Upon arriving at the Immanuel Lutheran Church in Palm City, Florida, we were greeted by Pastor Roy and John, who graciously agreed to carry in our equipment and assist us in any way possible. It is magnificent to run across human souls who welcome strangers–no matter how strange they may appear to be.
Pastor Roy is a congenial fellow who, like Matthew of old, was called from his trade to come and share the Gospel. Courteous, gentle, kind, inventive and helpful. During the time of our set-up, and also our whole visitation, this dear brother became and remained, our right arm.
I am humbled by such an active service.
I had one mission in Palm City–an attempt to escort beautiful children of God’s kingdom from fear to good cheer.
Being good Lutherans, they were naturally afraid of any show of spontaneous emotion. After all, we’re not positive that God isn’t a solemn and austere figure. (Of course, if He is, we’re in a world of trouble.)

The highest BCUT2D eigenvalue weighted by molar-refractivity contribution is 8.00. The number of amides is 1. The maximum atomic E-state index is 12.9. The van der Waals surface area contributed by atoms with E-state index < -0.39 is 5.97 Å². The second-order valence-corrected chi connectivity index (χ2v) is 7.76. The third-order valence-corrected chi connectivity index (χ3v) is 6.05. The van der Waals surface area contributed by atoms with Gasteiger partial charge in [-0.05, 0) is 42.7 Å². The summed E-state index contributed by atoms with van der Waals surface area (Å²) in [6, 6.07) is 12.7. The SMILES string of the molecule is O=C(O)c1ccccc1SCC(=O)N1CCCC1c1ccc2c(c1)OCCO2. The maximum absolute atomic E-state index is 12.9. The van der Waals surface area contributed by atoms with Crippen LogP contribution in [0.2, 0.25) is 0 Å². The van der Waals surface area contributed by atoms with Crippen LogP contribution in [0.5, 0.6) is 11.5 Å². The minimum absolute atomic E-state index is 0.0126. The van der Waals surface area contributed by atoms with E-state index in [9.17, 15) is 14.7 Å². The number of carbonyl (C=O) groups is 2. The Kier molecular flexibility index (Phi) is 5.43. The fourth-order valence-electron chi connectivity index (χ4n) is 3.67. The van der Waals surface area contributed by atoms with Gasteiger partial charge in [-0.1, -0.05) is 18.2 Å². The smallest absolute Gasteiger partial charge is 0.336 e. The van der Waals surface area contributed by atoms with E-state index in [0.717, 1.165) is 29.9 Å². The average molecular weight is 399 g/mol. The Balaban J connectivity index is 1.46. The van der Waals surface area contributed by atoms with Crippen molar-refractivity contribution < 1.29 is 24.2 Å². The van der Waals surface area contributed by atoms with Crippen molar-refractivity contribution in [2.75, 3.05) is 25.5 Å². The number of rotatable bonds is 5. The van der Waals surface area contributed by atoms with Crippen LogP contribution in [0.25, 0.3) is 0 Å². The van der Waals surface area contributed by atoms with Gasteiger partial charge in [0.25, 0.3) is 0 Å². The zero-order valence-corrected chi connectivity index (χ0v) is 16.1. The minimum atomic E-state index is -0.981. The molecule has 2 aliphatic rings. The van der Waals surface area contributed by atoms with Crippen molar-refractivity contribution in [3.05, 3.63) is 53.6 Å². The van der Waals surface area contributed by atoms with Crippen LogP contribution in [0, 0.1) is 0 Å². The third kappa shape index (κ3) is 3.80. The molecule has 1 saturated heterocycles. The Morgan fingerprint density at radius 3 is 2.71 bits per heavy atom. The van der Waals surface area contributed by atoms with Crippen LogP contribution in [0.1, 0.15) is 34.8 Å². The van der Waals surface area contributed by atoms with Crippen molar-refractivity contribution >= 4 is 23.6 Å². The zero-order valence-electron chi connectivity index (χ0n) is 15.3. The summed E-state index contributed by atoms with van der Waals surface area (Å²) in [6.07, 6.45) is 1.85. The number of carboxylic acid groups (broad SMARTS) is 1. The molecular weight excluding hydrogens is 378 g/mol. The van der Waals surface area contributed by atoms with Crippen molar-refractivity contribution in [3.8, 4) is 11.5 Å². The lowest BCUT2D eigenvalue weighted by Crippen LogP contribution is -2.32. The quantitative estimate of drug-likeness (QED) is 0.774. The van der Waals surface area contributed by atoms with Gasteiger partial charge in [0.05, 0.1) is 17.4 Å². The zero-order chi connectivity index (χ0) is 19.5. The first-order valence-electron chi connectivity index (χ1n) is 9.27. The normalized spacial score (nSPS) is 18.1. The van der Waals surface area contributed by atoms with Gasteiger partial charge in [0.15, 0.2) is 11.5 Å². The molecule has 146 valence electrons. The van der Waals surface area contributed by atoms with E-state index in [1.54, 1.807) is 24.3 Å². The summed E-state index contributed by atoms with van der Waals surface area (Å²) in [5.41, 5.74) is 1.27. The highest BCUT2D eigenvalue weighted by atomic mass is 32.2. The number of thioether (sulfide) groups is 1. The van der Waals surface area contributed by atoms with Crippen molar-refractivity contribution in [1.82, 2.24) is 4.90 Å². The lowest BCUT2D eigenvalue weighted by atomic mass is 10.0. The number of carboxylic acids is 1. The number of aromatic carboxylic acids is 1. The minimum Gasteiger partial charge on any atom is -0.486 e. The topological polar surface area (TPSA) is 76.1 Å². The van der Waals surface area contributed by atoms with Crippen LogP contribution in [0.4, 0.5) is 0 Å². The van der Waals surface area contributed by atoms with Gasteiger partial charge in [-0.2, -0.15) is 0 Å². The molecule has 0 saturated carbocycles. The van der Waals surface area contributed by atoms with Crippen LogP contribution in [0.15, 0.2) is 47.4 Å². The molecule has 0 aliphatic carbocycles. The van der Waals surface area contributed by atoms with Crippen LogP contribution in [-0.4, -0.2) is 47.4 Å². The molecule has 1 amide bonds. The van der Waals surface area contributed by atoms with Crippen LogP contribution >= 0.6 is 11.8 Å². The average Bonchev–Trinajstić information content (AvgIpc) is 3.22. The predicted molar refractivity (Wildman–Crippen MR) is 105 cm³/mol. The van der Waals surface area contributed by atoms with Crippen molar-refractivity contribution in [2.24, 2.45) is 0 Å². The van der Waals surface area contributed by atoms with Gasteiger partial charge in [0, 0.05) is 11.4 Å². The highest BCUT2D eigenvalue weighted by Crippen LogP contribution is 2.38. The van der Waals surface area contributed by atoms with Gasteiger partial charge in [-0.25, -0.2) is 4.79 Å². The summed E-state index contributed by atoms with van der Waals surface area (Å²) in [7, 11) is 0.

Good cheer is what Jesus suggests we use to survive while he overcomes the world, which is full of tribulation.
I explained to these dear brothers and sisters that there’s a difference between clapping your hands and applause. Applause is often deemed an expression of appreciation or even praise for an artist. Clapping your hands is the most authentic evidence of the presence of joy.
So when we come into God’s house and we sit tight in our seats, afraid to move, waiting for the Eucharist, we miss the point of our gathering.
We should be there for three reasons: to strengthen one another, to care for one another and to confirm that the Gospel continues to be “good news.” All of our other traditions are delightful, but have little to do with what actually constitutes praise and worship.
So I told my new friends that I personally need no applause–but that God loves to hear them clap their hands.
So if you hear something good, see something good, feel tingly and warm in the Spirit or are overcome with joy: “Clap your hands, all ye people. Shout unto God with a voice of triumph.”
The good news is that when these Lutherans did so, the building reverberated with the power of love.
The better news is, if they will continue to release that Spirit through clapping their hands, many prayers for miracles will come their way.
Published by Jonathan Cring